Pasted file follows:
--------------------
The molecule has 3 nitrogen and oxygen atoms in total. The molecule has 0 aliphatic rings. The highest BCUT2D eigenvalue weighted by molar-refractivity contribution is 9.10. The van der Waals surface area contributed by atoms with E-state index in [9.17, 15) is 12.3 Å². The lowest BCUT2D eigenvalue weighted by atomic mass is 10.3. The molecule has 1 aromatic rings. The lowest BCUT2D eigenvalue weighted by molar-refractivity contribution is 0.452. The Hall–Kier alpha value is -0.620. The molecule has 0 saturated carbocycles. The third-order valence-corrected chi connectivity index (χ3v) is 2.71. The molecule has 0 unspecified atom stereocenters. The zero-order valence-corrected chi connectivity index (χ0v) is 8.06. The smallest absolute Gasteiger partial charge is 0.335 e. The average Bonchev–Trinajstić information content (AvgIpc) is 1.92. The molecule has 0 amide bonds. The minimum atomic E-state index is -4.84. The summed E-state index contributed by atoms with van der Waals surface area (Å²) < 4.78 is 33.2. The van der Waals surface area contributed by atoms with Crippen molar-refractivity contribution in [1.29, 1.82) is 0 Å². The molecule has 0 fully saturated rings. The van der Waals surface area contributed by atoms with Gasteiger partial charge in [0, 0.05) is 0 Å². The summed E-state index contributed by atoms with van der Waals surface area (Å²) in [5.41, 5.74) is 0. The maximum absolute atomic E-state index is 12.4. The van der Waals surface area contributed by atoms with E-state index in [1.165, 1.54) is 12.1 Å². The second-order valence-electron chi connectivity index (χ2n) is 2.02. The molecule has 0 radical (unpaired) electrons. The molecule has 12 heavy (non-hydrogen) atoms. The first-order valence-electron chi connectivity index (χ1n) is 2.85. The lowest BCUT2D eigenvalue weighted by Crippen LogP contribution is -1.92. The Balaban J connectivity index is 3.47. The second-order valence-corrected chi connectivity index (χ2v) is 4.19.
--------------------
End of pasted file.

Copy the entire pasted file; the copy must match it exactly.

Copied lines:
The molecule has 3 nitrogen and oxygen atoms in total. The molecule has 0 aliphatic rings. The highest BCUT2D eigenvalue weighted by molar-refractivity contribution is 9.10. The van der Waals surface area contributed by atoms with E-state index in [9.17, 15) is 12.3 Å². The lowest BCUT2D eigenvalue weighted by atomic mass is 10.3. The molecule has 1 aromatic rings. The lowest BCUT2D eigenvalue weighted by molar-refractivity contribution is 0.452. The Hall–Kier alpha value is -0.620. The molecule has 0 saturated carbocycles. The third-order valence-corrected chi connectivity index (χ3v) is 2.71. The molecule has 0 unspecified atom stereocenters. The zero-order valence-corrected chi connectivity index (χ0v) is 8.06. The smallest absolute Gasteiger partial charge is 0.335 e. The average Bonchev–Trinajstić information content (AvgIpc) is 1.92. The molecule has 0 amide bonds. The minimum atomic E-state index is -4.84. The summed E-state index contributed by atoms with van der Waals surface area (Å²) < 4.78 is 33.2. The van der Waals surface area contributed by atoms with Crippen molar-refractivity contribution in [1.29, 1.82) is 0 Å². The molecule has 0 fully saturated rings. The van der Waals surface area contributed by atoms with Gasteiger partial charge in [0, 0.05) is 0 Å². The summed E-state index contributed by atoms with van der Waals surface area (Å²) in [5.41, 5.74) is 0. The maximum absolute atomic E-state index is 12.4. The van der Waals surface area contributed by atoms with E-state index in [1.165, 1.54) is 12.1 Å². The second-order valence-electron chi connectivity index (χ2n) is 2.02. The molecule has 0 radical (unpaired) electrons. The molecule has 12 heavy (non-hydrogen) atoms. The first-order valence-electron chi connectivity index (χ1n) is 2.85. The lowest BCUT2D eigenvalue weighted by Crippen LogP contribution is -1.92. The Balaban J connectivity index is 3.47. The second-order valence-corrected chi connectivity index (χ2v) is 4.19.